In the performance of their functions as members, tribunal members have the same protection and immunity that a Supreme Court judge has in the performance of a judge’s functions.[5] Mr Kaplun cannot put conditions on whether he will engage with the tribunal. He cannot require personal details of a tribunal member’s financial position. He cannot require personal financial details of the Departmental employees. The mere fact that a government employee or appointee is doing his or her job cannot be construed as ‘harassment’, ‘stalking’ or ‘threats’.
  5. [9]
    Mr Kaplun can choose not to engage with the tribunal, but his choice will not prevent the tribunal from deciding the issues before it.

Has the Chief Executive established the facts on which the referral is based?

  1. [10]
    The Chief Executive’s allegations involve three separate transactions. I will deal with each of them in turn.

The 2000 Toyota Hilux 114HCS

  1. [11]
    On 28 February 2014, Mr Kaplun bought a 2000 Toyota Hilux, registration number 114HCS from Wades Wholesale Cars Pty Ltd. The invoice from Wades shows that the odometer reading at the time of sale was 464,892 km.[6] A safety certificate issued on 5 March 2014, showing Mr Kaplun as owner, records the odometer reading as 285,011 km.[7]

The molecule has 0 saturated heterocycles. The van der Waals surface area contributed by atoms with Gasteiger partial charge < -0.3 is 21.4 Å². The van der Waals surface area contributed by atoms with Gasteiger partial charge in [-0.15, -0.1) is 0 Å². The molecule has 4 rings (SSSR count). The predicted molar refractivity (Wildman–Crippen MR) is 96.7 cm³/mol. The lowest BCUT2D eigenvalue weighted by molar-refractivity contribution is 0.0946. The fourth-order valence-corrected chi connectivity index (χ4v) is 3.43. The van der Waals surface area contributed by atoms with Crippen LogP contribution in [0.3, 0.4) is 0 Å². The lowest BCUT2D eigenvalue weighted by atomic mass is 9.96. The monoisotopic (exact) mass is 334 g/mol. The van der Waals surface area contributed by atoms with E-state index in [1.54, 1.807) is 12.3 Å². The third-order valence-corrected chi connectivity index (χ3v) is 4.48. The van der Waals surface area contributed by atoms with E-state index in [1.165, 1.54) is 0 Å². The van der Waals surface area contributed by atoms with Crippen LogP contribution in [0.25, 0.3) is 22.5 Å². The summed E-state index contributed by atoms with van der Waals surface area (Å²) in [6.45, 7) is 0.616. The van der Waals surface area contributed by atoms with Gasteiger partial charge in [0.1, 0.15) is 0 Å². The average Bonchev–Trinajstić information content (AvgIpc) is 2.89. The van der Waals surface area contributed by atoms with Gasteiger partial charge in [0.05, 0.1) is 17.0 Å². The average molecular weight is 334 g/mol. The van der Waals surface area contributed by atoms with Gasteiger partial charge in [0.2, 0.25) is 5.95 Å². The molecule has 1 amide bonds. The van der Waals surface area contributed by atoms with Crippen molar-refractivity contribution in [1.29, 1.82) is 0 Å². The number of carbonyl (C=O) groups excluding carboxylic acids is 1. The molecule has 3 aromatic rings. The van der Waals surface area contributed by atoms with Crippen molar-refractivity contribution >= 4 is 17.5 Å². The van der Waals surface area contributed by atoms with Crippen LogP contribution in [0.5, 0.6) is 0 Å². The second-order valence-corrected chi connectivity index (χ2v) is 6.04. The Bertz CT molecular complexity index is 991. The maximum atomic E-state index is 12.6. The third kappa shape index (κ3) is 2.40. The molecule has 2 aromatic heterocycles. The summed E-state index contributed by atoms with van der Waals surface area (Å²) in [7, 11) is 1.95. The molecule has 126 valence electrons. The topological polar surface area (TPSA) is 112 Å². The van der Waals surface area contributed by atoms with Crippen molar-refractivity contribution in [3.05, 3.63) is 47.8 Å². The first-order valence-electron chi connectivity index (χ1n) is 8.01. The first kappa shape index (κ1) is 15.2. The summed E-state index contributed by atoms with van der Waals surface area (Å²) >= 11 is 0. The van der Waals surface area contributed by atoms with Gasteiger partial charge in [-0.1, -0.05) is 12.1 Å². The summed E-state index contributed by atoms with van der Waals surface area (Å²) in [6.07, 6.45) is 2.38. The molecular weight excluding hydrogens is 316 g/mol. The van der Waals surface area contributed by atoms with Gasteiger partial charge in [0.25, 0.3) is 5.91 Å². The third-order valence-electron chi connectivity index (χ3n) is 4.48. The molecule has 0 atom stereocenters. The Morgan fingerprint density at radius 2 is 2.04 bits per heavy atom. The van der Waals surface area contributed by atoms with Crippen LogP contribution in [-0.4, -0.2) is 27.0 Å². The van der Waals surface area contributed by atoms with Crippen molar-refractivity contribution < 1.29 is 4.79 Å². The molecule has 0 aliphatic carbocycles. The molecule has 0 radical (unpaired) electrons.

2. [12]
    On 6 March 2014, the Hilux was advertised for sale on Carsales.com as a 2001 model, with an odometer reading of 289,210 km.[8] The car was listed as a private sale. The advertisement gave a telephone number. The telephone number given was listed to Mr Kaplun.[9]
  3. [13]
    On 12 March 2014, Mr Kaplun sold the Hilux to Wade Lineburg. The odometer reading at the time of sale was 285,011 km.[10]
  4. [14]
    Mr Lineburg has provided a statement in which he says that Mr Kaplun did not say that he was a licensed motor dealer, did not provide a sales contract and did not offer any type of warranty. Mr Lineburg says that Mr Kaplun did not tell him that the odometer in the Hilux had been changed, or that the odometer was not showing a true reading.
  5. [15]
    Mr Weston is Mr Lineburg’s brother in law. He has provided a statement. He says he looked at the Hilux on behalf of Mr Lineburg and collected the car when Mr Lineburg agreed to buy it. Mr Weston says that Mr Kaplun did not tell him that the odometer in the Hilux had been changed, or that the odometer was not showing a true reading.